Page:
Japan May Consider Pre-emptive Strike Capability
Reviewed by Hitoshi URABE
"Japan May Consider Pre-emptive Strike Capability"
The Council on Security and Defense Capabilities, commissioned by the Prime Minister, has compiled a report titled "Vision of Security and Defense Capabilities for the Future" and submitted it to Prime Minister Koizumi.
According the official announcement, "the report incorporated proposals for transition from the concept of 'basic defense force' which has been the basis of Japan's defense policy since the time of the Cold War to a new concept of development of 'multi-functional and flexible defense capabilities' in order to deal with the various threats that Japan faces from terrorism and ballistic missiles."
The basic guideline for national defense formulated by the government has not been reviewed for almost a decade. The "vision" is to set the base for the government to review the guideline by the year-end. It proposes that, in response to diversifying threats, the nation's defense policy should integrate national security with international efforts to improve security, placing an equal emphasis on both approaches.
It also calls for a review of the current Principles on Arms Exports, which prohibits exports of weapons and related technology to any country. As Japan's defense is largely covered by the US under the Security Treaty, and Japan's Self Defense Forces use US made equipments, it was suggested that the export embargo on weapons should be relaxed at least with the US. For one thing, it was considered inconsistent to halt providing equipment to the US military who, according to the Treaty, is assigned to protect Japan.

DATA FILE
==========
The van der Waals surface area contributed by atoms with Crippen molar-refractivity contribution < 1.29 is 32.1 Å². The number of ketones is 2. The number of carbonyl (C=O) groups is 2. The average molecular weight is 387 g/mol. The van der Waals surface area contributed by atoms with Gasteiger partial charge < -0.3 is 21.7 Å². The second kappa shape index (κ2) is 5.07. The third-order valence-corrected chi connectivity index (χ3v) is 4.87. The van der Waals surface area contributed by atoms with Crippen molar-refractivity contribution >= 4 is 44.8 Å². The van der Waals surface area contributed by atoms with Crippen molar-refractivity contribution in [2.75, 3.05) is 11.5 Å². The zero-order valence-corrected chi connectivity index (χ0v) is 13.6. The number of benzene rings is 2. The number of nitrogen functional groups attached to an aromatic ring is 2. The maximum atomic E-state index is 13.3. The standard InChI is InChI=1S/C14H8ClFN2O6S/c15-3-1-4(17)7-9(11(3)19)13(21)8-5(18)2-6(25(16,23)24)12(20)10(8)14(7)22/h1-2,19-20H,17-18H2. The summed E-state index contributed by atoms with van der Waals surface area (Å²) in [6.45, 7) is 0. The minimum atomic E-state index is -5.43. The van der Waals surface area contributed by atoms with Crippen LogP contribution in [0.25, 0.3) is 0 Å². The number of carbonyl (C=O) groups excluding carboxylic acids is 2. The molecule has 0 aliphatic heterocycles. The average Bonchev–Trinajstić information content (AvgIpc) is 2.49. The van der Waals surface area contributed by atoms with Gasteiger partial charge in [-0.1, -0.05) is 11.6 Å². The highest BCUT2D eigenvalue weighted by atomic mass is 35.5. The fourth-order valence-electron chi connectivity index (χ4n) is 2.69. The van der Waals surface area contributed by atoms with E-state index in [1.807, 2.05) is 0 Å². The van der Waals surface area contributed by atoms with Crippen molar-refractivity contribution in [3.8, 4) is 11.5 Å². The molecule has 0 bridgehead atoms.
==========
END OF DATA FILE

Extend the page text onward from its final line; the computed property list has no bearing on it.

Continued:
In fact, the whole "Vision" proposes to streamline and cut cost with regard to defense, by scaling down those facilities envisioned for large-scale state-against-state wars, and prepare for small encounters in nearby sea/air, terrorist attacks, and missile threats.
The article introduced above was written by an established, well-versed, experienced reporter at Reuters. And, of course, Reuters is a well-recognized news agency with contracts with just about every major media in the world. Accordingly, what is reported in Reuters is cited, with or without disclosing that it being the source, depending on the contract and other reasons, and often in a modified form, in a large number of media globally. As such, reports by a respectable news agency such as Reuters should be accurate, free from bias, and not misleading. This time, however, they may have a little too eager in selling their report.
The caption is very visible indeed. Technically it is not inaccurate, as it does not say, "Japan is considering...," but it could still be very misleading. For one thing, the word "may" is used very cunningly here. In a similar context, it could be said that the writer of this news article "may become the richest man in the world." Also, the term "pre-emptive strike" gives the impression that the notion is discussed in the "Vision." It is not, and in fact, a few paragraphs down in the article, there is a confession. "In a sign of the sensitivity of the subject, the report avoided the use of the term 'pre-emptive strike."
The "Vision" is not a lengthy document but not brief enough for it to be summarized in a couple of paragraphs. Also, as with any such document, the language – aside from being it in Japanese - is not necessarily straightforward in some places. Perhaps this is why the reporter, in an effort to sound clear and attractive, came up with such a caption.
There seem to be no major faults within the article, though some might certainly feel it to be biased – with the idea that Japan is a hawkish society. As any sincere scholar would tell you, accessing to the original document is advisable, especially there is a vast room for various political intensions to sneak in during interpreting and epitomizing the material.